429 Main Street, New London NH

Current Use

  • Town Hall
  • Recreation Department


  • District courthouse (19??-2009)
  • Town offices & archives
  • Movie theater, basketball arena
  • Old Town House, 1854-1917

Building History

Amos H. Whipple's bequest provided for construction of a Whipple Memorial Library. Feeling a greater need for a new town hall, citizens of New London worked with his executor, Sherman Whipple (brother), to alter the terms of his will, and the new brick structure was dedicated in June 1918. It was named in honor of Whipple's parents, Dr. and Mrs. Solomon Whipple.

Architects for the new building were Strickland and Law, and Horace Stanley was the contractor. The basement of the structure was fitted up for serving meals which were held for the levees, town meeting day, and before the Memorial Day parade. Moving pictures were shown in the Hall in 1920, under the sponsorship of the Academy during the school term and in the summer by William M. Kidder.[1] The municipal court was originally held in the basement of the building, but it moved upstairs in 1975 when the addition was added to the rear.

The first town hall to be erected on this site was erected in 1854. A small, wooden structure of one and a half stories, it was plain and unadorned. A small entry opened on the gable end, facing Main Street. A small platform was erected on the far side of the hall. A huge town safe, stoves, and large wood boxes were on either side of the entering door. Wooden benches lined either side of the room, and settees furnished space for audiences in the center. During the annual town meeting (for men only), sawdust covered the floor for "spitting purposes." In addition its use as a meeting space, social events were held here, including an annual Christmas party, the annual military levee, and forums, lectures, theatricals, and fairs. A room above the hall was finished off as an armory for the McCutchins Guards in 1859 and used briefly by the New London Grange and other organizations. Extensive repairs were made to the building in 1893.[2] Colby Academy Voice, Dec, 14, 1899, notes "an entertainment of moving pictures at the town hall. This is something new to many, nothing of the kind ever having been seen here before. The old town house was dismantled by Joseph Cutting and William M. Kidder, and the salvaged materials were used to make an addition to the Kidder Garage building.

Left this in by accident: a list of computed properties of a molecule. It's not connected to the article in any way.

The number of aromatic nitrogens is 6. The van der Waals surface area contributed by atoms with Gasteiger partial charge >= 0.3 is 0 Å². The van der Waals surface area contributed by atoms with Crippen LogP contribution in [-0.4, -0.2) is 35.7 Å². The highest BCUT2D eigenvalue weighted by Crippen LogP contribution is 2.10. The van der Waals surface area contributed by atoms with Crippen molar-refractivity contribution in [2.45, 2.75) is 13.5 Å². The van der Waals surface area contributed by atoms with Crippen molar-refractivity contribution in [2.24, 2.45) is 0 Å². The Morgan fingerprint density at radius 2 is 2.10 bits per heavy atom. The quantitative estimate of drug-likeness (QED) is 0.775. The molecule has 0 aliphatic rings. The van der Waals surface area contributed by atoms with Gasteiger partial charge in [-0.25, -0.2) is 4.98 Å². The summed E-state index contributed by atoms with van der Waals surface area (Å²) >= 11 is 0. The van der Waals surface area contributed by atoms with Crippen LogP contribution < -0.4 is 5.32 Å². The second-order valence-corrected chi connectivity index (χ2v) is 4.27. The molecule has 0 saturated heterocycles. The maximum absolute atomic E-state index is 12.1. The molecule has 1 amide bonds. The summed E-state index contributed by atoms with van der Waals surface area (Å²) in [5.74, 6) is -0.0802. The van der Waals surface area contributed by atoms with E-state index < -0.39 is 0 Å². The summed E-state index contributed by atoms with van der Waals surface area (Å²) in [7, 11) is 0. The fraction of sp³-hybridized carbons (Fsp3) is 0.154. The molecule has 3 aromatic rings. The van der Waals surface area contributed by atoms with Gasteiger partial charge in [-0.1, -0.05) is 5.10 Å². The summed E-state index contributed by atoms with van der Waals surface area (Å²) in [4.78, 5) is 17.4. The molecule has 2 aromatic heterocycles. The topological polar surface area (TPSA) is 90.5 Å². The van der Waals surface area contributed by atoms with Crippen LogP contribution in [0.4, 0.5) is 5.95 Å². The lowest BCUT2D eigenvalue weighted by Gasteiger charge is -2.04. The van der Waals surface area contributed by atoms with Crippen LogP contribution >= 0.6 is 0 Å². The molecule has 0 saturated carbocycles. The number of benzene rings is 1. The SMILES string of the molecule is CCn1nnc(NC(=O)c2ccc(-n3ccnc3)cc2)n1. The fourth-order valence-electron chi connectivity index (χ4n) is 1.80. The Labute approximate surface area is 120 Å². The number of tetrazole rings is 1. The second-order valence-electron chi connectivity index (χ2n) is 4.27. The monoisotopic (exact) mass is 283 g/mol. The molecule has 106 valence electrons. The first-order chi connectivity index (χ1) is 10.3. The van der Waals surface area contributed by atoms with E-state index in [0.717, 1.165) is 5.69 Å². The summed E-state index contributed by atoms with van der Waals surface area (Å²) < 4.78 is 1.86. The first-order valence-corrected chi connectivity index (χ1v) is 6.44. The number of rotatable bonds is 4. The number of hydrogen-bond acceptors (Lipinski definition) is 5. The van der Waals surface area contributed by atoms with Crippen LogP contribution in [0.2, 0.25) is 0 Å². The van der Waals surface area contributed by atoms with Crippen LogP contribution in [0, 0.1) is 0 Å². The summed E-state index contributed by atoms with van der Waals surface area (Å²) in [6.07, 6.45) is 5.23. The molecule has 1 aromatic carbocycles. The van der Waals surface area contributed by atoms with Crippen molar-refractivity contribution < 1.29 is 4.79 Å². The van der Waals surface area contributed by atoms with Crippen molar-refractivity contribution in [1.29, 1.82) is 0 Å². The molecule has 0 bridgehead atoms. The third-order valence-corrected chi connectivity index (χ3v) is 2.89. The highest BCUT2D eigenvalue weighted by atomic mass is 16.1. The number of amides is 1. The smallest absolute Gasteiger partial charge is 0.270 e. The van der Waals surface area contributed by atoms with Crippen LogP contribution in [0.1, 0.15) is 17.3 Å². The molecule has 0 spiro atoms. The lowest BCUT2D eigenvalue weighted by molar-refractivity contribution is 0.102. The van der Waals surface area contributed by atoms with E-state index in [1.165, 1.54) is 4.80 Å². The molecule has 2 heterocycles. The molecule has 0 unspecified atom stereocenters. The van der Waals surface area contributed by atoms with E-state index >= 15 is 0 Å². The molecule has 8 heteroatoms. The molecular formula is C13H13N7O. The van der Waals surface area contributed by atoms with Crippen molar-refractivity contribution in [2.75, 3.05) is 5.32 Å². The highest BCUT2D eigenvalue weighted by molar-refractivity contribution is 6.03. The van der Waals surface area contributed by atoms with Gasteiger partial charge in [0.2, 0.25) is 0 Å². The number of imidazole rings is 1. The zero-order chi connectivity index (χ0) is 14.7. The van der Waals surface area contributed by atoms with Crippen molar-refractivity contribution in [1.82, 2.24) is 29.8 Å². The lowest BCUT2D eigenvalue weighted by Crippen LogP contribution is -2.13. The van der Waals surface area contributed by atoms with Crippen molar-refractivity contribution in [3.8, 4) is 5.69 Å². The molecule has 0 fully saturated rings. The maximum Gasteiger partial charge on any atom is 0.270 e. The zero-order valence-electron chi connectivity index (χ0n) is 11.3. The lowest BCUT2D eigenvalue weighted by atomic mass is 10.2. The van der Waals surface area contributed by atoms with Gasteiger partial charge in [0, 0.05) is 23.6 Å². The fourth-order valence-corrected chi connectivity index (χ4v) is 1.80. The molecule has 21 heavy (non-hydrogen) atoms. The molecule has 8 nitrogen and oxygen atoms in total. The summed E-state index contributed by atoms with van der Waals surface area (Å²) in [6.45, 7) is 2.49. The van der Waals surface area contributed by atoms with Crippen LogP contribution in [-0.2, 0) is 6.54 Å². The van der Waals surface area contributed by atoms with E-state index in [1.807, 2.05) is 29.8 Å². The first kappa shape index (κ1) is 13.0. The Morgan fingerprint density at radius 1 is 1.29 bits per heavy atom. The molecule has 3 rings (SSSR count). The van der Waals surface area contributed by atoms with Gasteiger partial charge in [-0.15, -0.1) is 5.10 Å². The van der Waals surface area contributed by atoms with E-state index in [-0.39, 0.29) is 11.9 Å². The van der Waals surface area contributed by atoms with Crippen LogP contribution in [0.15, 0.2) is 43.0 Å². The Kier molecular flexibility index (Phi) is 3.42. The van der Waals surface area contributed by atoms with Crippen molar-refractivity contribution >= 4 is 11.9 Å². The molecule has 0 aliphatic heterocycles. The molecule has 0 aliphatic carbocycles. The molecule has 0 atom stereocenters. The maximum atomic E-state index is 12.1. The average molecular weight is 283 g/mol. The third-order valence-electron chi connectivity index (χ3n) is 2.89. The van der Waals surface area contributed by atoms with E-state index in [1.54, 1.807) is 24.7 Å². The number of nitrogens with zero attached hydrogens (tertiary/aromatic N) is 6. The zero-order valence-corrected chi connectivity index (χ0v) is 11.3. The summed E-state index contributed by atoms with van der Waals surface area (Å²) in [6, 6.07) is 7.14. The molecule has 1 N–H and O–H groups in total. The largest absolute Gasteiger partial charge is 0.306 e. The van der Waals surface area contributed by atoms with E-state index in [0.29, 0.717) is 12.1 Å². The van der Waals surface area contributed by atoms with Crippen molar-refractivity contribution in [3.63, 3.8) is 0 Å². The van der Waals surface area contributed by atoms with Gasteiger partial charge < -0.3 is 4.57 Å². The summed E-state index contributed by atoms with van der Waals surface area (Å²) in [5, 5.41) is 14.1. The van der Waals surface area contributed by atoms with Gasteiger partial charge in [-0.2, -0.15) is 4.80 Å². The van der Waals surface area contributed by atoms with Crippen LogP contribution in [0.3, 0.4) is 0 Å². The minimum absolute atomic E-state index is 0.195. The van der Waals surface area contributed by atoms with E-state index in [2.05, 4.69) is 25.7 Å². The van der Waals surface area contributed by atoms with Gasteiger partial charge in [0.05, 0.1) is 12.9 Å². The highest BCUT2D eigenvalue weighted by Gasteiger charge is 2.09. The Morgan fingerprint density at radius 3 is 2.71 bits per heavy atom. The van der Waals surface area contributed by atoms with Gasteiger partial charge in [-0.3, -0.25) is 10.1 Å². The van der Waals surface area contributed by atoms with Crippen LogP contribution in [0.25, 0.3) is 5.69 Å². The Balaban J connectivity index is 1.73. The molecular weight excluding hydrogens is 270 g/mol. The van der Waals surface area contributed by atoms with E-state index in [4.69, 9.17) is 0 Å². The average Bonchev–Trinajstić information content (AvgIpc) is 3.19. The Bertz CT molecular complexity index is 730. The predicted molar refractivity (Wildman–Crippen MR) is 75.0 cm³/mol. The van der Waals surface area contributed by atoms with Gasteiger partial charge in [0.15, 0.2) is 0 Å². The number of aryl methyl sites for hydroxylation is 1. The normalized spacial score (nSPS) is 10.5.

In January, 2015, the building was listed on New Hampshire's State Register of Historic Places.

Stories & Trivia

A poem by Agnes D. Gay entitled "Grand Levee" gives a good description of the event, including Ransom Sargent's oyster stews.[3]

In her writeup of the town halls entitled New London's Town Houses, Mildred Tunis notes that the stage once had a curtain painted with a scene of a lake and mountains, probably painted by Sidney Bickford of Georges Mills.

Photos & Images

Whipple Hall

Whipple Hall

  1. ^ Mildred C. Tunis, NL Archives
  2. ^ Mildred C. Tunis, NL Archives
  3. ^ Squires, p. 21